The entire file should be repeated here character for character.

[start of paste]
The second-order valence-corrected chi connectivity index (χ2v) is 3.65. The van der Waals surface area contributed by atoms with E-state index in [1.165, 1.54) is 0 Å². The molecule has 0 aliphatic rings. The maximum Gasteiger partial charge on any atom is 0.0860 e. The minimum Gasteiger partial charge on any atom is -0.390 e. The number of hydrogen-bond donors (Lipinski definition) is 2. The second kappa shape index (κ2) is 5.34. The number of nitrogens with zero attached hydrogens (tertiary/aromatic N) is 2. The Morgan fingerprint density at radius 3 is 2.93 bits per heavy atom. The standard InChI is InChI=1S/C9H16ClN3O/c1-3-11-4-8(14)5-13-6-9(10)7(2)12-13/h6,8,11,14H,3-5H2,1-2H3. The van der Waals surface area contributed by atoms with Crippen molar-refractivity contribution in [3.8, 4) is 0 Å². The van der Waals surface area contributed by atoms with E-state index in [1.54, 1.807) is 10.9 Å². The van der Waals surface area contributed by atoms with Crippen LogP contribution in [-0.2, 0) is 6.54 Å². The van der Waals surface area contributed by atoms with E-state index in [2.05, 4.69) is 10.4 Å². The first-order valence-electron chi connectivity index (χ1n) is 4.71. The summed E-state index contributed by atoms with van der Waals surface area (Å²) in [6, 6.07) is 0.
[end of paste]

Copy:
The second-order valence-corrected chi connectivity index (χ2v) is 3.65. The van der Waals surface area contributed by atoms with E-state index in [1.165, 1.54) is 0 Å². The molecule has 0 aliphatic rings. The maximum Gasteiger partial charge on any atom is 0.0860 e. The minimum Gasteiger partial charge on any atom is -0.390 e. The number of hydrogen-bond donors (Lipinski definition) is 2. The second kappa shape index (κ2) is 5.34. The number of nitrogens with zero attached hydrogens (tertiary/aromatic N) is 2. The Morgan fingerprint density at radius 3 is 2.93 bits per heavy atom. The standard InChI is InChI=1S/C9H16ClN3O/c1-3-11-4-8(14)5-13-6-9(10)7(2)12-13/h6,8,11,14H,3-5H2,1-2H3. The van der Waals surface area contributed by atoms with Crippen molar-refractivity contribution in [3.8, 4) is 0 Å². The van der Waals surface area contributed by atoms with E-state index in [1.54, 1.807) is 10.9 Å². The van der Waals surface area contributed by atoms with Crippen LogP contribution in [-0.2, 0) is 6.54 Å². The van der Waals surface area contributed by atoms with E-state index in [2.05, 4.69) is 10.4 Å². The first-order valence-electron chi connectivity index (χ1n) is 4.71. The summed E-state index contributed by atoms with van der Waals surface area (Å²) in [6, 6.07) is 0.